Many more investors have signed up for the so-called Fortis settlement than expected. A total of 290,000 former shareholders indicated that they wanted compensation because they had been misled in the run-up to the collapse of Fortis in 2008. This is reported by Ageas, the heir of the former financial group Fortis.

According to the settlement with investment clubs reached last year, the Belgian insurer has made 1.3 billion euros available to compensate those who were affected. Ageas initially took into account 175,000 to 200,000 claims.

How much an individual victim receives for the loss on his Fortis investment depends on a number of factors. Due to the large influx of applications, dilution, and therefore a lower reimbursement, is possible according to Ageas. Anyone who has submitted a file before 31 December 2018 is, in any case, guaranteed 70 percent of the reimbursement.

Fortis took over the Dutch parts of ABN AMRO in 2007. The capital position of the Belgian-Dutch banking and insurance group was weakened to such an extent that the company collapsed in the credit crisis that broke out shortly afterwards. The Dutch units were nationalized at the end of 2008 and the Belgian banking activities were sold. As a result, shareholders saw the value of their assets become much less valuable in a short time.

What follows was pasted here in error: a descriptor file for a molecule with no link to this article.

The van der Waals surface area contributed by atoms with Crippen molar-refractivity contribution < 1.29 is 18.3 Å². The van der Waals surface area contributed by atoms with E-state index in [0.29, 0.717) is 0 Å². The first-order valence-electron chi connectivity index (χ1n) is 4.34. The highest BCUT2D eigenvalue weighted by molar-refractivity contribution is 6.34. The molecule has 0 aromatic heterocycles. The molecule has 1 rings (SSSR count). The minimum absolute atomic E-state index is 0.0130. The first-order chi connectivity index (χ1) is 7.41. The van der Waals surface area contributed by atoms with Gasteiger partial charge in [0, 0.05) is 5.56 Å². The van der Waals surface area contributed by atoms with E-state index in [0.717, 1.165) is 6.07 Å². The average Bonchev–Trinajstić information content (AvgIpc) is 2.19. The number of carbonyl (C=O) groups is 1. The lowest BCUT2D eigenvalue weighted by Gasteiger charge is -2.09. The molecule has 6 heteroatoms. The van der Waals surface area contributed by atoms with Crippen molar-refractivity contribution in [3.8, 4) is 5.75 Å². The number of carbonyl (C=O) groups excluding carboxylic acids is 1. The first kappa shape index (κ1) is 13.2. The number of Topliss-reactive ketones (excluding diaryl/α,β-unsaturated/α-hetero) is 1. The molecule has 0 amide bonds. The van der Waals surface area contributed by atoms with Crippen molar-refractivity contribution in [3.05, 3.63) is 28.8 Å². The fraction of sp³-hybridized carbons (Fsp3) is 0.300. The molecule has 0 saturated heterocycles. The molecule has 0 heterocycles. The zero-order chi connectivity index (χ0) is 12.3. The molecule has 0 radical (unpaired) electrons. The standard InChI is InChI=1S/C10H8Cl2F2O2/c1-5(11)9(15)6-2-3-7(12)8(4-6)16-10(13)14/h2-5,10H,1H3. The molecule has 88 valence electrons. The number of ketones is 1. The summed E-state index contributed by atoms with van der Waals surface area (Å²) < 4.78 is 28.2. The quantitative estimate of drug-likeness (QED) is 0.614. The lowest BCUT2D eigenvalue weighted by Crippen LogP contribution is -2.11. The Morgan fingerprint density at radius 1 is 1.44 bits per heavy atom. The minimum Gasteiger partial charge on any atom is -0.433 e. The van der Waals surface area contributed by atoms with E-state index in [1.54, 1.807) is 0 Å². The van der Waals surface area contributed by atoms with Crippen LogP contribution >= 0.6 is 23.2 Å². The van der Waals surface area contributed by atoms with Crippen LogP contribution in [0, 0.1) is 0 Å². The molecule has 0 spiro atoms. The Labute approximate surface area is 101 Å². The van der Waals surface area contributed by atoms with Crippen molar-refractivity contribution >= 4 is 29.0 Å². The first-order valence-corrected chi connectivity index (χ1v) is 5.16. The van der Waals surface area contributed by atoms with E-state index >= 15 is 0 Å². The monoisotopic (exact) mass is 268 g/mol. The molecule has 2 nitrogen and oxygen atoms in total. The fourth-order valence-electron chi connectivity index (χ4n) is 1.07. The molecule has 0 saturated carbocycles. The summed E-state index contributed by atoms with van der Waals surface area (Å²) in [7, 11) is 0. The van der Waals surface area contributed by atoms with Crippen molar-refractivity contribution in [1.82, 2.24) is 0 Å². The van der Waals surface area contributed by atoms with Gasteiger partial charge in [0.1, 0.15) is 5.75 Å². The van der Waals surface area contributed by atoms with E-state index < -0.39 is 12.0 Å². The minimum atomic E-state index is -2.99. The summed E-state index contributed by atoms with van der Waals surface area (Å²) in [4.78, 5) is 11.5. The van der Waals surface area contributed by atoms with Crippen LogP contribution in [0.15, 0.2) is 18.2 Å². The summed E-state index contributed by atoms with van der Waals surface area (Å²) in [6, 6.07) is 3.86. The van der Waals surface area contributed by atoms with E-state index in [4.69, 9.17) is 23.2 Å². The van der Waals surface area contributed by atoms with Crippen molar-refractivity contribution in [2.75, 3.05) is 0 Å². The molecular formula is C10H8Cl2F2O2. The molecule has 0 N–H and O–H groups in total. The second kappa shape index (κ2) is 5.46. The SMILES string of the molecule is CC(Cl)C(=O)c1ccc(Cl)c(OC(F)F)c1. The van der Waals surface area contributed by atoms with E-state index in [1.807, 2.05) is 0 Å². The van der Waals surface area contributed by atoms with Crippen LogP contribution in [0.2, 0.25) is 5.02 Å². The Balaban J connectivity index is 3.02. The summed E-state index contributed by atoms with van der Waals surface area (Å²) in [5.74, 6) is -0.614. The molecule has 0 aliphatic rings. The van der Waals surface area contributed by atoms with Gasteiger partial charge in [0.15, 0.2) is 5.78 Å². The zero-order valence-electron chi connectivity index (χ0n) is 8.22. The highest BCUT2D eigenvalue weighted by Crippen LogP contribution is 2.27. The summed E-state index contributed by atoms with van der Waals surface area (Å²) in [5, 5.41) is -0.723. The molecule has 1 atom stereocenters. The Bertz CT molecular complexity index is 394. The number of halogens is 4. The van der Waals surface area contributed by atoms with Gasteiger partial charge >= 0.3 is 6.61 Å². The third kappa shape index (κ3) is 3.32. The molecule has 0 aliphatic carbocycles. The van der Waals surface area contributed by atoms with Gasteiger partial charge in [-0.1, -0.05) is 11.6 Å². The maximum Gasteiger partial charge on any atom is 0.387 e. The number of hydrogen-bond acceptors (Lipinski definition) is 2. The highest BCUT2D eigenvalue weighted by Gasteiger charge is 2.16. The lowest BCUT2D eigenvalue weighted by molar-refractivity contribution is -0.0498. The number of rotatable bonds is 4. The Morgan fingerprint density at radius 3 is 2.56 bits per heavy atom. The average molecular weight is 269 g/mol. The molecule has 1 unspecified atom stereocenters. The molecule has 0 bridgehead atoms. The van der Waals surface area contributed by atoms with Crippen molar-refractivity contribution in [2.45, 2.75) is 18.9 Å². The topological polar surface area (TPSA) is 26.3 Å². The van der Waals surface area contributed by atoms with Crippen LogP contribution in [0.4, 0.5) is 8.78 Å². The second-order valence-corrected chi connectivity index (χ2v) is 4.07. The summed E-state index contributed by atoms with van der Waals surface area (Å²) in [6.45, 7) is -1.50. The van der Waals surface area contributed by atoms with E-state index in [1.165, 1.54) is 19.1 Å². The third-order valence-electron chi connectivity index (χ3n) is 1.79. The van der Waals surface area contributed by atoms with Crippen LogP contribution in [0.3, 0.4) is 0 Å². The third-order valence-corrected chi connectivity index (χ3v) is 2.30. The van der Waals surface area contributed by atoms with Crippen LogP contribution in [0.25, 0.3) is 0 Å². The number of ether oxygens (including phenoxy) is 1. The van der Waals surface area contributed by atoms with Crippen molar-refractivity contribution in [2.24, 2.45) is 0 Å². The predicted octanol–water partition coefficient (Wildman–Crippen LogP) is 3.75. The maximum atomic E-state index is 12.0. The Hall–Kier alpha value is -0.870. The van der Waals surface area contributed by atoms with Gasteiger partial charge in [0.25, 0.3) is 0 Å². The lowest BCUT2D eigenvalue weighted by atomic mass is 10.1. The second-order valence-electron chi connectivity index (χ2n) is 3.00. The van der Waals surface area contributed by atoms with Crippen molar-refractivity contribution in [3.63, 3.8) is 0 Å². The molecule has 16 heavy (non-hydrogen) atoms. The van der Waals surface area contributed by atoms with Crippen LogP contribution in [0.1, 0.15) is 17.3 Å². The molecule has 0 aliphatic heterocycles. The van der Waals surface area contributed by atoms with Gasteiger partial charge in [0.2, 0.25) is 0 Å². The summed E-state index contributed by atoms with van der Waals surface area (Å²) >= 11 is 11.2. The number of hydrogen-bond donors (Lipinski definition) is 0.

Ageas also opened the books for the past six months. A profit of € 606 million was recorded, compared to € 441 million a year earlier. CEO Bart De Smet pointed out that both life insurance and the non-life branch (non-life insurance) performed well. In addition, there was a positive contribution from Asia.

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